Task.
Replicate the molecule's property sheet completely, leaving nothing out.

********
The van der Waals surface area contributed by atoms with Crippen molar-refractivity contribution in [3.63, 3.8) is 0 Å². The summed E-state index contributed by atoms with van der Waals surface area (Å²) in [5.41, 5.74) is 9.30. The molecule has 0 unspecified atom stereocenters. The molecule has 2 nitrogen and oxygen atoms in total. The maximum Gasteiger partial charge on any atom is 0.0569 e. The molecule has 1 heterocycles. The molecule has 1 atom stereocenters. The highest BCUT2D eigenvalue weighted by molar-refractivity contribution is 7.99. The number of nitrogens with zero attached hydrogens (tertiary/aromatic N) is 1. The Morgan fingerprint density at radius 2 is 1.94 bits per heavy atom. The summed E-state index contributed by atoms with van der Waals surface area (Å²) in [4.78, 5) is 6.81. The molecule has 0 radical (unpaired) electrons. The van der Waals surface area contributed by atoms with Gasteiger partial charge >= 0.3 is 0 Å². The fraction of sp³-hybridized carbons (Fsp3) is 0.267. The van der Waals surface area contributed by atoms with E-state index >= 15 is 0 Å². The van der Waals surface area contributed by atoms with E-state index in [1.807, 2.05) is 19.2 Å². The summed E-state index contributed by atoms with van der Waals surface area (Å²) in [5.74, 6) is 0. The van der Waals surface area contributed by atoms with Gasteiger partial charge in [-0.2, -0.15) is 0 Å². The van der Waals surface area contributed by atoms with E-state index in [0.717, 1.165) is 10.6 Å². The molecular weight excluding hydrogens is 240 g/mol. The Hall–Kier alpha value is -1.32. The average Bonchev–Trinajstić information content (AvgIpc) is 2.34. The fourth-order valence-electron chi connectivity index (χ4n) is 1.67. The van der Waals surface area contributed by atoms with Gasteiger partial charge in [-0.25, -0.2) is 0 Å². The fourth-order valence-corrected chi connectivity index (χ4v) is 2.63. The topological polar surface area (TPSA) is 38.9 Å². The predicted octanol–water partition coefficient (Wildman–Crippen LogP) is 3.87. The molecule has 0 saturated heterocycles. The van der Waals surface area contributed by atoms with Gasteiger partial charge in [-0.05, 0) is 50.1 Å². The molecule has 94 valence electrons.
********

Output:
The van der Waals surface area contributed by atoms with Crippen molar-refractivity contribution in [3.63, 3.8) is 0 Å². The summed E-state index contributed by atoms with van der Waals surface area (Å²) in [5.41, 5.74) is 9.30. The molecule has 0 unspecified atom stereocenters. The molecule has 2 nitrogen and oxygen atoms in total. The maximum Gasteiger partial charge on any atom is 0.0569 e. The molecule has 1 heterocycles. The molecule has 1 atom stereocenters. The highest BCUT2D eigenvalue weighted by molar-refractivity contribution is 7.99. The number of nitrogens with zero attached hydrogens (tertiary/aromatic N) is 1. The Morgan fingerprint density at radius 2 is 1.94 bits per heavy atom. The summed E-state index contributed by atoms with van der Waals surface area (Å²) in [4.78, 5) is 6.81. The molecule has 0 radical (unpaired) electrons. The van der Waals surface area contributed by atoms with Gasteiger partial charge >= 0.3 is 0 Å². The fraction of sp³-hybridized carbons (Fsp3) is 0.267. The van der Waals surface area contributed by atoms with E-state index >= 15 is 0 Å². The van der Waals surface area contributed by atoms with E-state index in [1.807, 2.05) is 19.2 Å². The summed E-state index contributed by atoms with van der Waals surface area (Å²) in [5.74, 6) is 0. The van der Waals surface area contributed by atoms with Gasteiger partial charge in [-0.2, -0.15) is 0 Å². The van der Waals surface area contributed by atoms with E-state index in [0.717, 1.165) is 10.6 Å². The molecular weight excluding hydrogens is 240 g/mol. The Hall–Kier alpha value is -1.32. The average Bonchev–Trinajstić information content (AvgIpc) is 2.34. The fourth-order valence-electron chi connectivity index (χ4n) is 1.67. The van der Waals surface area contributed by atoms with Gasteiger partial charge in [-0.25, -0.2) is 0 Å². The fourth-order valence-corrected chi connectivity index (χ4v) is 2.63. The topological polar surface area (TPSA) is 38.9 Å². The predicted octanol–water partition coefficient (Wildman–Crippen LogP) is 3.87. The molecule has 0 saturated heterocycles. The van der Waals surface area contributed by atoms with Gasteiger partial charge in [-0.05, 0) is 50.1 Å². The molecule has 94 valence electrons.